Dre's exacting sensibility can be heard in his production aesthetic, which has grown increasingly meticulous over the years. On The Chronic, he
favored loose riffs lifted from funk and soul artists. For 2001, he developed a clean, quantized balance of rhythms and melodies.
But in the past few years, his obsession with precision has rendered many of his beats cold and mechanical to the point of lifelessness - the
antithesis of funk. As Ian Cohen wrote in his Pitchfork review of Eminem's 2008
album, Relapse: "Dre has treated production like a test run for his very expensive headphones, concerning himself with only the most inert,
stainless steel sounds."
Beyond Bacharach, the list of artists who have allegedly logged time on Detox is a cavalcade of Billboard heavyweights that includes
Eminem, Jay-Z, Beyonce, R. Kelly, and Lady Gaga, to name a few.
If the hype is to be believed, Detox will be Dre's magnum opus, a true, modern rap classic, something more akin to the Sistine Chapel (which,
incidentally, only took Michelangelo four years to complete) than Chinese Democracy. Should that happen, his protracted creative process will be
vindicated, and the doctor will always be remembered.
The anxiety that people aren't acknowledging his legendary status could be the prime motivation for Dre's perfectionism. The notion that the public has
neglected him has been a theme reiterated often throughout the post-millennial part of his career.
On 2001, we "Forgot About Dre," forcing him to respond that he's the same O.G.—but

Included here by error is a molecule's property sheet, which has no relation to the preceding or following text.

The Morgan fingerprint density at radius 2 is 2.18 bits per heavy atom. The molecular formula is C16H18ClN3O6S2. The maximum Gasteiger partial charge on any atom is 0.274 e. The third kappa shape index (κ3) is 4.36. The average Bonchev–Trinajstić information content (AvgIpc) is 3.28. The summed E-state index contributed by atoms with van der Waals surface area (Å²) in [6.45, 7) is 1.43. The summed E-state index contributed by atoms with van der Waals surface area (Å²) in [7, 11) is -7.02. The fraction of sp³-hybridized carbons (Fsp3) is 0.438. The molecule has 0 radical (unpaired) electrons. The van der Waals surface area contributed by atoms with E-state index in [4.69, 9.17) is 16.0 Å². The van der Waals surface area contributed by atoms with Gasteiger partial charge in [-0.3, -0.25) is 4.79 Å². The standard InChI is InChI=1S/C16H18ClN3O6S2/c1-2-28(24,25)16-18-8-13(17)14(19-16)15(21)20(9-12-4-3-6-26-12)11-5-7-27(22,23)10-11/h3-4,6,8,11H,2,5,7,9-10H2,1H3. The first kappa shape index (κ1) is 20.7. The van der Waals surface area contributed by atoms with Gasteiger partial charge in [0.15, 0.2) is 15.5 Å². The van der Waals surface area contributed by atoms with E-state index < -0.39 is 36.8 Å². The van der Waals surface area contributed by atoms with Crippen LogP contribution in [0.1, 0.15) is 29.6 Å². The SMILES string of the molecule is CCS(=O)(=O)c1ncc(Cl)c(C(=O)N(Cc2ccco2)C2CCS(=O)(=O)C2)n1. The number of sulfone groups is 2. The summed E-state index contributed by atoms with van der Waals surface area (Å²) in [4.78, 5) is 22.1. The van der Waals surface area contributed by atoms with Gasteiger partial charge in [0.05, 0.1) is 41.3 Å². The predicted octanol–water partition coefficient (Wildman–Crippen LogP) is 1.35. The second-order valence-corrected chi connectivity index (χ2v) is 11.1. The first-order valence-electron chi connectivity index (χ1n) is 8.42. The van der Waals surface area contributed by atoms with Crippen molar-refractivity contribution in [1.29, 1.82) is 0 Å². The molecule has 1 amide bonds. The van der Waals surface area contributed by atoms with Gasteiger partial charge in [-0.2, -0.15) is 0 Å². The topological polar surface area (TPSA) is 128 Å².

he's been low-key—before breaking down his vast inventory of accomplishments (the studio full of tracks; the wall full of plaques hanging up in his
office like trophies; the careers of Snoop Dogg, Easy E, and NWA). On his previous single, he reminded you that he's "Still D.R.E." And on " The Watcher," from the same album, with the tone of a mother, upset that no one complemented
her casserole, he admonished, "I started this gangsta shit, and this the motherfucking thanks I get?"
Asked if Dr. Dre's contentious attitude toward his audience could be related to his perfectionism, Dr. Sherry says it's probably more a product of
"Often times, people who are narcissistic are disappointed with how other people treat them," he says. "Because others don't acknowledge their
so-called brilliance or uniqueness or special talents. And that lends itself to a sort of defensive orientation towards the world where everyone's
attacking you, and everyone's disappointing you."
His most recent single, "I Need a Doctor," advances that narrative to its apotheosis—we need Dre—while inflating his return to almost
The song opens with two melodramatic verses by Eminem, who raps, "you're either getting lazy or you don't believe in you no more... I demand you
remember who you are!" In 2011, even Dre has forgotten about Dre. Finally, vehemently, he emerges for the song's climactic third verse, concluding,
"...I'm back, bastards. One more CD and then I'm packing up my bags, and as I'm leaving I guarantee they'll scream 'Dre, don't leave us like that,
Ultimately, the fact that Detox will be the 46-year-old rap legend's last project could best explain what's taking it so long. It's his swan song, one he hopes will be the perfect last installment in a classic trilogy of hip-hop albums.
So like a pitcher on the mound, winding up for his third strike, a nation of listeners waits to see if Dr. Dre can do it again.